Rapists Don’t Know Damage They Do
“Hannah” seemed off-kilter.
She was dating a friend of mine in high school. They fought constantly and it was always ups and downs, always on and off.
Her personality swang widely, too. She went from hyper to depressed and back again. And her clothing seemed to fit her depressive mood: sweatpants and t-shirts. Maybe they expressed her sad life. Maybe they made her feel safer, making her invisible. Sometimes she hid in her own bubble, cutting everyone off.
I think she was also a cutter.
She never talked about her family and I wondered why. But over time she opened up to me. She had never felt loved by her mom or dad. Especially her dad. That’s all she said at first.
Then one day she broke down crying as she held her trembling arms in a sad self-embrace.
Trigger warning. May be triggering for some survivors of rape.
When I asked what was wrong she told me that her father had raped her and her mother did not stop him.
My heart cried for Hannah. I felt I understood her more. Her shifting moods may have been due to a medical condition. Or, they may have been due to these assaults. I could see why she would have problems in relationships, like with my friend. And with all of us.
I worried about her but I didn’t know what to do. And I couldn’t tell anyone since she had revealed this to me in confidence.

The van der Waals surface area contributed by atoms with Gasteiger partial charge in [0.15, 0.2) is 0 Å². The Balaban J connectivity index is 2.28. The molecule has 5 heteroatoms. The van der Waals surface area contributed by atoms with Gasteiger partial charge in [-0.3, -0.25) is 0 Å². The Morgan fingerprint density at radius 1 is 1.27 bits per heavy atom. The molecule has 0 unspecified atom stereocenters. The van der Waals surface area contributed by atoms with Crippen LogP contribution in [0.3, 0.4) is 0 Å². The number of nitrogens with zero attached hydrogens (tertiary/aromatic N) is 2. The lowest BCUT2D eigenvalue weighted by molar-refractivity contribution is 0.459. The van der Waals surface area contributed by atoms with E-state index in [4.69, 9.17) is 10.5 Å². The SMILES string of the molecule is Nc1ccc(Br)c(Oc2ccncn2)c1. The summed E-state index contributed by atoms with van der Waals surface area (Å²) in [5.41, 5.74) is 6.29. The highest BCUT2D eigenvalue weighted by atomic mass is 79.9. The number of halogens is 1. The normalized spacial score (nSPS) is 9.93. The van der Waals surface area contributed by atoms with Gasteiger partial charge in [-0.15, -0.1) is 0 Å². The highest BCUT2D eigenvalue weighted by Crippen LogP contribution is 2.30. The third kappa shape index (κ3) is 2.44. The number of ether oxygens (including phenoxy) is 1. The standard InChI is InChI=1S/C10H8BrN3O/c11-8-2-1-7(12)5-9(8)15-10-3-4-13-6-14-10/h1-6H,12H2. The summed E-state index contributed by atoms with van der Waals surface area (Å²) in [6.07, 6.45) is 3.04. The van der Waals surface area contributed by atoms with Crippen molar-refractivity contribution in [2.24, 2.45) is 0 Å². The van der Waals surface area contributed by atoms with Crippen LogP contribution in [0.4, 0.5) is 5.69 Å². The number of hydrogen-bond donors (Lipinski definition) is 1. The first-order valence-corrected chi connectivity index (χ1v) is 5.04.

After just one year of meeting Hannah, I never saw or heard from her again.
Her old boyfriend eventually told me he thought she might have been sexually abused. Once when they had sex she had gotten anxious and shaky and passed out. She didn’t remember anything when she came to, and he didn’t ask about it because he worried she’d get upset and depressed.
Later, he broke up with her because she was sleeping with other guys at school.
Because of that he didn’t think too highly of her. But I think differently. After learning about incest, I know that these victims often grew up in cold, unloving homes, and often confuse sex with love because it’s the only “closeness” (if you can call it that) that they have ever known.
I worry about her because I know that emotionally needy girls can easily attract predators and they are more likely to be sexually assaulted.
I also know that victims of rape and incest are more likely to suffer from post-traumatic stress disorder, shame, depression, anxiety, sexual dysfunction and to feel low self-esteem.
I don’t know if rapists realize how much damage they do to women and the men who love them. I know that many child molesters convince themselves that the child “wants it.”
I wish I’d known then what I know now so that I could help Hannah more.
But I hope that my story might help someone else.
This was written by one of my students, who gave permission to post it.
Posted on February 7, 2014, in feminism, psychology, rape and sexual assault, sexism, violence against women, women and tagged child sexual abuse, feminism, incest, psychology, rape, sexism, sexual assault, violence against women, women. Bookmark the permalink. 16 Comments.